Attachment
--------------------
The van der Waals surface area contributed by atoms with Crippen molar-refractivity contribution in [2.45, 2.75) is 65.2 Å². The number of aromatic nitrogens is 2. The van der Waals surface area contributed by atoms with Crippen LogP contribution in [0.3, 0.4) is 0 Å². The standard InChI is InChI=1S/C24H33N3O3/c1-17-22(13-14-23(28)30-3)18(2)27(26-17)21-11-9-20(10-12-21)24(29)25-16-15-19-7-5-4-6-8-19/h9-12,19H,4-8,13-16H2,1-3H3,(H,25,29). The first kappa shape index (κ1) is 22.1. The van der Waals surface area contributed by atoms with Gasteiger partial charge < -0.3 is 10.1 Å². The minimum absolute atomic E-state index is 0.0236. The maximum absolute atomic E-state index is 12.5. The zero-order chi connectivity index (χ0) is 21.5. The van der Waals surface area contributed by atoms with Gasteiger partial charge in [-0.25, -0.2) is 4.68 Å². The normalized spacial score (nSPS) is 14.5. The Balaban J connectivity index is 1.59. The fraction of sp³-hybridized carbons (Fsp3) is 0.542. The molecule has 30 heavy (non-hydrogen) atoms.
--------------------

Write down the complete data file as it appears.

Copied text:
The van der Waals surface area contributed by atoms with Crippen molar-refractivity contribution in [2.45, 2.75) is 65.2 Å². The number of aromatic nitrogens is 2. The van der Waals surface area contributed by atoms with Crippen LogP contribution in [0.3, 0.4) is 0 Å². The standard InChI is InChI=1S/C24H33N3O3/c1-17-22(13-14-23(28)30-3)18(2)27(26-17)21-11-9-20(10-12-21)24(29)25-16-15-19-7-5-4-6-8-19/h9-12,19H,4-8,13-16H2,1-3H3,(H,25,29). The first kappa shape index (κ1) is 22.1. The van der Waals surface area contributed by atoms with Gasteiger partial charge < -0.3 is 10.1 Å². The minimum absolute atomic E-state index is 0.0236. The maximum absolute atomic E-state index is 12.5. The zero-order chi connectivity index (χ0) is 21.5. The van der Waals surface area contributed by atoms with Gasteiger partial charge in [-0.25, -0.2) is 4.68 Å². The normalized spacial score (nSPS) is 14.5. The Balaban J connectivity index is 1.59. The fraction of sp³-hybridized carbons (Fsp3) is 0.542. The molecule has 30 heavy (non-hydrogen) atoms.